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The House Of The Dead: Overkill Extended Cut Review (PS3)

Game Review: The House of the Dead: Overkill Extended Cut
Release: October 25th, 2011
Genre: On-Rails Arcade Shooter
Developer: Headstrong Games
Available Platforms: PlayStation 3
Players: 1-4
MSRP: $39.99
ESRB Rating: Mature
Website: House of the Dead Overkill Extended Cut

Gather around arcade shooter fans and PlayStation Move owners, SEGA and Headstrong Games have brought us a new brain splattering delight with: ‘The House of the Dead: Overkill Extended Cut.’ Fans of the 1970’s grind house films, or the Rodriguez and Tarantino reboot should read on as well, this game might be right up your alley. Being a remake of the well received Wii title from 2009, this version brings us two new levels, new weapons, classic and hardcore modes, online leader boards, new collectables items and trophies, 3D gaming support, and HD graphics. It’s modestly priced, features a good amount of content for you to explore and unlock, and is simply a great game to pick up and start having fun with right away. On rails shooters are rarely seen these days, but is this one really worth your time and money?

In House of the Dead: Overkill (Extended Cut…) you follow the story of the proudly misogynist, F-bomb spouting police detective: Isaac Washington, and his reluctant partner ‘Agent G,’ as they blast their way through an endless ocean of blood thirsty mutants. Yes, apparently we are shooting mutants in this game, not Zombies. Other characters include the fearless, shotgun wielding stripper: Varla Gunns, and her ditsy sidekick Candi Stryper. And yes, the tits DO bounce. The game never takes itself too seriously for one minute, and if it’s your first time hearing it, some of the dialogue and in-game commentary can be absolutely hilarious. You really feel like you are caught in the middle of an over the top, grind house horror movie, plus the gore effects can be extremely satisfying.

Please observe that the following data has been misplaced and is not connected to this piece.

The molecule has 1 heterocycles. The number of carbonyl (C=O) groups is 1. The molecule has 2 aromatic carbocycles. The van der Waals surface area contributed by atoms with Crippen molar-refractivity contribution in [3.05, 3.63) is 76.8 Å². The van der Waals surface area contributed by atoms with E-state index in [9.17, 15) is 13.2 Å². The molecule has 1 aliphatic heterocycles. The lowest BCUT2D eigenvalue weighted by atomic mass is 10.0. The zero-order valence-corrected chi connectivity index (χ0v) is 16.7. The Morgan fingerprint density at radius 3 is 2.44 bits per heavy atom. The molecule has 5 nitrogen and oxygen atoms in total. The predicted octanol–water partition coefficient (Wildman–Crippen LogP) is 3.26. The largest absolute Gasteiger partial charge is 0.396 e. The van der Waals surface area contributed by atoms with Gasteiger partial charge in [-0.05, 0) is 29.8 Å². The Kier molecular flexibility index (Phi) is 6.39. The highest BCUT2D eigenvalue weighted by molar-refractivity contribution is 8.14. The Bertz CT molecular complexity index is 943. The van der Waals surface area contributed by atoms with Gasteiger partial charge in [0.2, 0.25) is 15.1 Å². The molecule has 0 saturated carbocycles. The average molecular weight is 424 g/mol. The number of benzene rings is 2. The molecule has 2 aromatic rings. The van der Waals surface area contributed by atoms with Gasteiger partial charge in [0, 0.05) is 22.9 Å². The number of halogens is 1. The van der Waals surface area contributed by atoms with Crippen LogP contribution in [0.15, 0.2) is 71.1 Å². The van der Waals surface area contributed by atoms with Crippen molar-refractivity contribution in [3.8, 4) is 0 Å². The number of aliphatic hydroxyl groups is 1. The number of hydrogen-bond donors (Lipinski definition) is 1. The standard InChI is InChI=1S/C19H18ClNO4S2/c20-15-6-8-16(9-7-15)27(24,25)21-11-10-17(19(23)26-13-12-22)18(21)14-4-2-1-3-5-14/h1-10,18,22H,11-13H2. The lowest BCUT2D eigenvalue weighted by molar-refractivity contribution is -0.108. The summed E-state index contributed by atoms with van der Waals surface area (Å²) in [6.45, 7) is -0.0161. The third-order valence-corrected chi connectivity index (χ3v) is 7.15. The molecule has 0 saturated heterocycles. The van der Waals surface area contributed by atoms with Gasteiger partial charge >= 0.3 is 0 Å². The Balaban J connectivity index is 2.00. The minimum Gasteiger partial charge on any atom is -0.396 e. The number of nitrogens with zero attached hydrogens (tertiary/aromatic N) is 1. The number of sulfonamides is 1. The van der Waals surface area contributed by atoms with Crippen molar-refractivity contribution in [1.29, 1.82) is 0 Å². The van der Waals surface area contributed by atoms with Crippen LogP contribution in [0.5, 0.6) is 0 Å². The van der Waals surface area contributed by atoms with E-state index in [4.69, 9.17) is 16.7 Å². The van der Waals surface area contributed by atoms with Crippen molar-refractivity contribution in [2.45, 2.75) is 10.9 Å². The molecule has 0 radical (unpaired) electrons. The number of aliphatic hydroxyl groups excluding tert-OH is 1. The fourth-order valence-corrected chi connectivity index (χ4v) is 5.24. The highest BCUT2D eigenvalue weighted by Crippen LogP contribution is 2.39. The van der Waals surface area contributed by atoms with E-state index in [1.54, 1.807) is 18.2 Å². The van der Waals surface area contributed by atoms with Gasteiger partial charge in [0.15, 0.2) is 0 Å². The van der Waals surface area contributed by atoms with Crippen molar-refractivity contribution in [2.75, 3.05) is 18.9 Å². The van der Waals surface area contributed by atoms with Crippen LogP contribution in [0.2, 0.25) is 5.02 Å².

How many times do I have to tell you NOT to use the 'Z' word?!

The game’s story mode features nine levels, each with its own boss fight and unique setting, but it can all be completed in one or two lengthy play sessions. Aside from the charging mutants (aka zombies), you will also be prompted to shoot other glowing items such as health kits, collectible comic books and audio tracks, or stacks of money that let you buy new guns and weapon upgrades later on. After beating the basic story mode, you unlock the ‘director’s cut’ version of the story, which features different enemies and new challenges for you to play through. Unlocking and trying out new guns on old levels can be a satisfying experience, and it also gives you are good reason to keep at it, long after your first play through.

Aside from the story mode, House of the Dead Overkill also features three addictive mini games that can be a blast to play with friends (and perhaps a few beers), which are arguably the best part of the game. ‘Money Shot II’ has you shoot at passing red and blue targets in a carnival style game, ‘Stayin’ Alive’ challenges you to survive as long as you can as you are pitted against an ever-increasing horde of enemies, while ‘Victim Support’ (my personal favorite) has each player (up to 4) protect their own group of civilians from hordes of mutants. They can be great party games, but purchasing multiple Move controllers can be a costly venture. Also, if everyone wants to have their own Sharp Shooter (which is really what I would recommend playing this with), that adds another burden to the price tag. But with monetary concerns aside, four players blasting away on a giant HD screen would be a ton of fun.